Boyer's Jeff Gochnour announced the name during a meeting of the Ogden Redevelopment Agency Board, which also unanimously approved a conceptual plan calling for townhouses, retail shops, offices and restaurants in Phase 1 of The Junction.
The discussion was in stark contrast to the acrimony over one of the anchors in The Junction, the high adventure recreation center approved by the previous City Council acting as the RDA board in November.
"I salute everybody that's had a hand in this," said Bill Glasmann, a new council member who was critical of the recreation center financing. "When you come to a junction you take a new direction. It could not be more apt to take a new direction in Ogden."
Gochnour, a senior project manager for Boyer, said the company chose The Junction over the other finalist, The Summit, not just for its allusion to Ogden's railroading history and nickname, Junction City.
"We're also at a junction where we're trying to create the new Ogden," Gochnour said. "We view this as the future gathering place . . . of not only Ogden, but the region."
Residents had also chosen The Junction as one of their top choices in a naming campaign.
Besides the recreation center, The Junction has several other people magnets.
The Treehouse Children's Museum is nearing completion at the north end, just south of the LDS Temple, and Larry H. Miller plans a 12-screen cinema complex next to the recreation center.
Salt Lake City developer David Earnshaw plans a six-story building with luxury condominiums, a grocery store and offices. He has told the city he has buyers lined up for all the space.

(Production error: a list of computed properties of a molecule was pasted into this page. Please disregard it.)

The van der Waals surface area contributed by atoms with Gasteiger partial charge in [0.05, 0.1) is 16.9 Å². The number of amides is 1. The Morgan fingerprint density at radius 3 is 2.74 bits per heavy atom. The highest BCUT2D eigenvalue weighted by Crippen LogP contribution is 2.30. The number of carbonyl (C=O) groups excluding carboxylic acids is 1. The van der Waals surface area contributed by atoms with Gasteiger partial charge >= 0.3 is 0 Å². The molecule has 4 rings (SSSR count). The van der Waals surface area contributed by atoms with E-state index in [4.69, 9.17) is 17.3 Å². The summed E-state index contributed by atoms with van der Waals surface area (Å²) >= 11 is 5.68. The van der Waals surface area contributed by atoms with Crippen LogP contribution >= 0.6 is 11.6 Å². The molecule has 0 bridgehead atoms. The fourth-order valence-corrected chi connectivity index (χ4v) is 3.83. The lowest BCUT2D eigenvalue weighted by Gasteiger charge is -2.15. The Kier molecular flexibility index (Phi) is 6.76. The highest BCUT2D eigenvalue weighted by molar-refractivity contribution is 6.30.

For a city that watched the old Ogden City Mall lose most of its 125 shops before the city bought it and put it out of its misery, Tuesday's talk was heady stuff.
Ogden City will own the land that Boyer will develop, and will share in the Salt Lake City company's profits.
Gochnour said The Boyer Co. plans a four- to five-story office building at the corner of Washington Boulevard and 24th Street.
Like The Gateway in Salt Lake City, which Boyer developed, The Junction will have a mix of uses. Cowboy Partners, which built the housing units in the Gateway, will also build the townhouses along Washington Boulevard and four-story structures with townhouses and apartments to the west of Washington.
It was also revealed Tuesday night that the Episcopal Church of the Good Shepherd will be able to buy the land it wants for a new chapel. The church community wants the parcel east of its 132-year-old church all the way to Kiesel Avenue so it can build a new, larger chapel.
The city had balked at selling the entire parcel to the church because it wanted to put retail shops along Kiesel Avenue. Boyer said it didn't need the retail space. Negotiations are still underway on the details, but city planner Greg Montgomery said the church's property will go to Kiesel, as the church has sought all along.
Janith Wright, owner of Clifton's, a women's apparel business across Washington Boulevard from the proposed project, said she is elated to know The Junction will break ground in May or June.
Businesses all along Washington have been shuttered since the mall began failing in the mid-1990s. "No one is more excited than I am," Wright said.